Anita Pollack

Anita Pollack

Second Book -> Book summary
New Labour in Europe?

"New Labour in Europe: Leadership and Lost Opportunities"

Book summary

PART I : Before 1997

This first part of the book covers Labour's poor showing in the first European Parliament direct elections in 1979 through to the election of the Labour government in 1997, tracing the complete change of Labour's European policy. There is also a brief look at the period before direct elections.

During the first decade of the elected European Parliament Labour was reluctant about membership of the European Community. The Labour group was led by the formidable anti-market former Cabinet Minister Barbara Castle, for whom I worked. Under the party leadership of Neil Kinnock Labour's policy was gradually but firmly changed and the party modernised.

From a poor start, at each European Parliament election the Labour contingent grew until it became the largest group from the UK at the 1989 election, followed by a landslide victory in 1994.

PART II: 1997 - 2001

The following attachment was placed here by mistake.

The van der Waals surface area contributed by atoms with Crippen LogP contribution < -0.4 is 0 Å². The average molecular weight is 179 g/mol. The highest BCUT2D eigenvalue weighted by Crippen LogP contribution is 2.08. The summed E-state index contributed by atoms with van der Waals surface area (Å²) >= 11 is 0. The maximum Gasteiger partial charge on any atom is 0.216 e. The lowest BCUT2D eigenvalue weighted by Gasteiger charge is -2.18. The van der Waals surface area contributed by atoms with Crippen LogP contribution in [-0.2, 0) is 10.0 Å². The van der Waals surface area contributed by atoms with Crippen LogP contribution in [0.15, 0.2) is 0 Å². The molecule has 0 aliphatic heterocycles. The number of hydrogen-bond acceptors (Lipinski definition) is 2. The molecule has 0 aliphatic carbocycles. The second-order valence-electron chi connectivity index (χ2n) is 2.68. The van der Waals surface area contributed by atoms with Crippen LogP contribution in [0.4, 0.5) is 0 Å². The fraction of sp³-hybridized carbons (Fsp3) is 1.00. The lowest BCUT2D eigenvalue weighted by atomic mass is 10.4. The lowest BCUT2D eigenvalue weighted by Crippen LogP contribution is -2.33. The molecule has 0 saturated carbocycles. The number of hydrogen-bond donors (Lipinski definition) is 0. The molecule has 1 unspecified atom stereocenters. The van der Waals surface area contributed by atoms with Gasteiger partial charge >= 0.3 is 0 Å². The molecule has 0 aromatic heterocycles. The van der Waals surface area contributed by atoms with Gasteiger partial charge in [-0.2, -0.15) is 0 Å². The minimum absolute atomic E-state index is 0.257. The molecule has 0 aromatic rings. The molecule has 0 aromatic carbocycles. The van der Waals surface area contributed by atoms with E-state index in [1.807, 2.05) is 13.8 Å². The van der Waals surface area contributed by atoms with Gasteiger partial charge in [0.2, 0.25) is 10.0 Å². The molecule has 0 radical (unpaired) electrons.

Tony Blair's New Labour government, elected by a landslide in 1997, was full of enthusiasm for the European project and committed to joining the single currency "when the time was right". Holding the Presidency of the European Council shortly after its election, the government signed up to the social chapter in the Amsterdam Treaty and was instrumental in negotiating the St Malo declaration on defence policy in 1998. But the rigours of life in the spotlight of government and the need to ensure continuing electoral popularity in the face of the Eurosceptic British press meant that initial enthusiasm for the EU and for the single currency began to fade.

The system in the UK for elections to the European Parliament was completely changed from the old constituency-based first past the post method to one of proportional representation under a closed regional list. Labour then lost a substantial number of its MEPs in the 1999 European Parliament elections.

PART III: 2001 - 2005